The other way is to have a particular signal if the conditions change.  That could be another way to limit losses if somebody has, for example, gotten in when price has been going up, has been passing moving averages, if price starts going down, passing those same moving averages, that might be a signal to get out, even if the position has not yet become profitable.

K:    And ringing the cash register, taking those gains.

J:    Yes, yes.  I think that’s the happy part of trading, and it’s also a part that may not get as much attention as it fully deserves, to think through what sort of situations will be the time to ring the cash register, to get a paycheck.  Does a person want to set a target and exit when the price reaches a certain point, whether that point is a dollar amount or whether that’s a certain configuration of indicators, or is a person more inclined to let winners run and do something?  Say, for example, trailing a stop along with the price as the price goes up, to match that with a trailing stop price, and in that way protect profits using a stop, as well as limiting losses.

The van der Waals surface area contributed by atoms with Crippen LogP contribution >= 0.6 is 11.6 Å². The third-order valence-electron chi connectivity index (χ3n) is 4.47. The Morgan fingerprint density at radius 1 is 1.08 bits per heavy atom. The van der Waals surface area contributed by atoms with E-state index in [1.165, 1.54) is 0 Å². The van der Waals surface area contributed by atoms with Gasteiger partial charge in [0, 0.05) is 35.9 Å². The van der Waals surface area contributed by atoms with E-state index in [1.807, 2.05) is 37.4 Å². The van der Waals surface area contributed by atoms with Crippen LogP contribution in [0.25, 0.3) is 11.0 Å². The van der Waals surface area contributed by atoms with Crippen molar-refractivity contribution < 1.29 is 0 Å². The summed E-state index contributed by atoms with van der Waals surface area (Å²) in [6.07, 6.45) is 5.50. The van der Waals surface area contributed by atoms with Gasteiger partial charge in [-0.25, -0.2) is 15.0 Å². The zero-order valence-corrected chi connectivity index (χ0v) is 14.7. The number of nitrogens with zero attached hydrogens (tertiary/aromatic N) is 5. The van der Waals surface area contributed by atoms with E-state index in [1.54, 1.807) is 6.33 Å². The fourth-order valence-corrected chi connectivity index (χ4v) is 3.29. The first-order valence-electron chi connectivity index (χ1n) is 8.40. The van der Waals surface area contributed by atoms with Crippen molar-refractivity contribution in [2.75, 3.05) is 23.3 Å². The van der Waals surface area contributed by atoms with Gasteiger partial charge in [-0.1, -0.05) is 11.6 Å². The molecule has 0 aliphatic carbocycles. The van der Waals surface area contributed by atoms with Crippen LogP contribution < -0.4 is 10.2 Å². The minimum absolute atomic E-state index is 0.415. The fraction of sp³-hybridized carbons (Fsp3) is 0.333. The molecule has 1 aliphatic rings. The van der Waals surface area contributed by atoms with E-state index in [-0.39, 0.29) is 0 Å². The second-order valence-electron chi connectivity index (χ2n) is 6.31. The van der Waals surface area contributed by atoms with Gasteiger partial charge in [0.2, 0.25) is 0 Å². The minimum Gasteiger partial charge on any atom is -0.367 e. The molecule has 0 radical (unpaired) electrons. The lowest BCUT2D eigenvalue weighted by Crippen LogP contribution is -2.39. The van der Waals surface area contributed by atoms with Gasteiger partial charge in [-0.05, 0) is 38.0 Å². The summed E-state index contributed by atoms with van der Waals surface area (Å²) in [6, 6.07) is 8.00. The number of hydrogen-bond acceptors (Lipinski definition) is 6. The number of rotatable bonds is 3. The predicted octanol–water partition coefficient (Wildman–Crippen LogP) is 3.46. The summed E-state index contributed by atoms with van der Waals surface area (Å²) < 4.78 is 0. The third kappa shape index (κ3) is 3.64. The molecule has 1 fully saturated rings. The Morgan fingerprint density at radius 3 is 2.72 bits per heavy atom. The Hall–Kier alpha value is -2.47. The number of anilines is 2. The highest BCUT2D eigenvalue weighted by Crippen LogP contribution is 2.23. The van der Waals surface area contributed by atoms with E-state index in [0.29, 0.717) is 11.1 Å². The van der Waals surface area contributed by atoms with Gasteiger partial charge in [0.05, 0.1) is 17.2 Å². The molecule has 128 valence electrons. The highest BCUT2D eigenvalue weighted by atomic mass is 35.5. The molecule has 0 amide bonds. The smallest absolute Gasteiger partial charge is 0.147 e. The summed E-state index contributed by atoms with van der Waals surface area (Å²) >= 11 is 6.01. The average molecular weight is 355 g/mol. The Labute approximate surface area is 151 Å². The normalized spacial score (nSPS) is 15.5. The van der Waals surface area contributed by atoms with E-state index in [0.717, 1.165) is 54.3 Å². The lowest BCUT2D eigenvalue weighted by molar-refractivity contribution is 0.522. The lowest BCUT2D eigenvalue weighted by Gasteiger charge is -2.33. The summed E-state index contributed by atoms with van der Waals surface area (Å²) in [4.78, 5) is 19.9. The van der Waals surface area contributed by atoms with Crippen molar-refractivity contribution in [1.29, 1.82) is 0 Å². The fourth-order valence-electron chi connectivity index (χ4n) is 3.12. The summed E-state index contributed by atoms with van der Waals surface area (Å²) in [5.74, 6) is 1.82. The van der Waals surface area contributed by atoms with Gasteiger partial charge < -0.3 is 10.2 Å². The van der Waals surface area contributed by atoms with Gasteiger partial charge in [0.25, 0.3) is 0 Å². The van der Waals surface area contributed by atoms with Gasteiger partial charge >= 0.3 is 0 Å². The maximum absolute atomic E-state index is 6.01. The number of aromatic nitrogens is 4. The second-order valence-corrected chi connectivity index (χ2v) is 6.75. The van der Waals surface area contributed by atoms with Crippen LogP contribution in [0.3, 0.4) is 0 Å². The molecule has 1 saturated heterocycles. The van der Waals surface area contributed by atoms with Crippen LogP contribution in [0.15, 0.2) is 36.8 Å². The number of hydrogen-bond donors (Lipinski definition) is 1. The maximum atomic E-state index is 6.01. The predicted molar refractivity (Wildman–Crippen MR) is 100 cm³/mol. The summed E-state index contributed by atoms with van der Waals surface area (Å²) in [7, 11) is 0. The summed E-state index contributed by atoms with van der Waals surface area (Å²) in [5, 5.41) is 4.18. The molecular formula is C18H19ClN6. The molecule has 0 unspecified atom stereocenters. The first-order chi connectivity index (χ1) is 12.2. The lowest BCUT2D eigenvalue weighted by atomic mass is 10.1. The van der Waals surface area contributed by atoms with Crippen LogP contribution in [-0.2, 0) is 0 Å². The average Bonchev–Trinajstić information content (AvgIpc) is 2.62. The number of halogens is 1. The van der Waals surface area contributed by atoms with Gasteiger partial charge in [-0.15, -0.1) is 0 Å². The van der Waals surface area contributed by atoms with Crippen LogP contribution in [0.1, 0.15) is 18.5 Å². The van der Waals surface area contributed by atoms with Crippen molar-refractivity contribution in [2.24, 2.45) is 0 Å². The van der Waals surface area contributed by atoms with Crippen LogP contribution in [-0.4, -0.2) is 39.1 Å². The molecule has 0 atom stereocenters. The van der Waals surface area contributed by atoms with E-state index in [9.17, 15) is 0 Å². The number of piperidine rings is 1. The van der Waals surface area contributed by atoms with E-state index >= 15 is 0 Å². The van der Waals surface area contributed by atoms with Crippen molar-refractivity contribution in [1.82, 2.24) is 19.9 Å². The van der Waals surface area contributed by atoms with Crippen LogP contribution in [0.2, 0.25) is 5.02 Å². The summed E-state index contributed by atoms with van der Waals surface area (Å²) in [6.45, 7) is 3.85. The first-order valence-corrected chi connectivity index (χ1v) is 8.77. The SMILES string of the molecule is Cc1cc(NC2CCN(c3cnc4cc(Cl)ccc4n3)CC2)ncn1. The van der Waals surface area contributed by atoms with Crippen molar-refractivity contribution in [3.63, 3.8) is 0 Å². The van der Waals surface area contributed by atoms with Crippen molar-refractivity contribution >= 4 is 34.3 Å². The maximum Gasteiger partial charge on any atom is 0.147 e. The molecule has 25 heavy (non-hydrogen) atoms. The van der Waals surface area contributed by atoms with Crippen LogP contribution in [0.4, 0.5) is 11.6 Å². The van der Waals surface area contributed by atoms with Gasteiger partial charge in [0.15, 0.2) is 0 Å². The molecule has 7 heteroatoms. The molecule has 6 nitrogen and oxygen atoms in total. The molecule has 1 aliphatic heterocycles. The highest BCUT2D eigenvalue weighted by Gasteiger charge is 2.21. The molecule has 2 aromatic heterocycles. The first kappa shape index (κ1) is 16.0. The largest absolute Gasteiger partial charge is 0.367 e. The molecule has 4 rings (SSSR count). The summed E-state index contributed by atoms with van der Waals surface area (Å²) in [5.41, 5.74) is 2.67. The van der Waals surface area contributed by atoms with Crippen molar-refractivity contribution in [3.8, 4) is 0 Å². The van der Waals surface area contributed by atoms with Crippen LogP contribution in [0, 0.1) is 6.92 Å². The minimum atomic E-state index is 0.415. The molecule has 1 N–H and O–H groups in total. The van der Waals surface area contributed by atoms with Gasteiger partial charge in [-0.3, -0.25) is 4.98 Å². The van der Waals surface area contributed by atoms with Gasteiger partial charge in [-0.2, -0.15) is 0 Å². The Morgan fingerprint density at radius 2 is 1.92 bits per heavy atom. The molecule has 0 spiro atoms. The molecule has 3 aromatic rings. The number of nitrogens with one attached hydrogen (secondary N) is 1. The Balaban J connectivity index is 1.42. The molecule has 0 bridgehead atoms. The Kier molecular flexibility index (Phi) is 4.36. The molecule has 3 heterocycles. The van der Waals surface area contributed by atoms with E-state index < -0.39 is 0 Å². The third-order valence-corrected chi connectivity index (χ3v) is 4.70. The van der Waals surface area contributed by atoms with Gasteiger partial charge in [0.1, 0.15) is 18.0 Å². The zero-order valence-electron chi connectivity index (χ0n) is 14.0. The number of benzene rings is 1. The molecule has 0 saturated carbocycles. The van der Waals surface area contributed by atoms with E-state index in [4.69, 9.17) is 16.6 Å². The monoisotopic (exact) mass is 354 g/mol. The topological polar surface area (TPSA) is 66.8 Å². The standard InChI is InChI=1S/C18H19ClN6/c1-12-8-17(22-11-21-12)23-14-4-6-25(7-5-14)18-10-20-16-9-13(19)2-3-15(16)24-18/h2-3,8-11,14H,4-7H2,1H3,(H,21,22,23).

K:  So you have to kind of match it to your personality or style?

J:   Yes.  I think that’s really a key thing, is to match the exit strategy to your trading style and to your personality and to your temperament and that will give you a boundary of the different sorts of exits you might consider. 

For example, the long-term trader might be more interested in strategies that let the winners run and go on longer versus a short-term trader might be more interested in setting some very near-term targets than taking profits, but within that context, I think it’s also important to understand the trading strategy and understand the potential performance of the trading strategy, and use that hard data to make decisions about which strategy might work out best for you.

K:    Jackie, thanks for your insight.

J:   Okay.  Thank you.

K: My guest has been Jackie Ann Patterson.  You’re watching Video Network.

Bulls and Bears Fight Over S&P500

The stock market is often said to be a fight between the bulls and the bears.   Technical analysis aims to help traders understand market behavior by studying the price action which is akin to the tracks left by the various market animals.

In last week’s market action, we can see the bull and the bear squaring off as two powerful and infrequent “tracks” showed up on the S&P 500.

Representing the bulls, we see a MACD positive divergence on the daily chart of the S&P 500, as shown in the StockFinder screenshot on the left.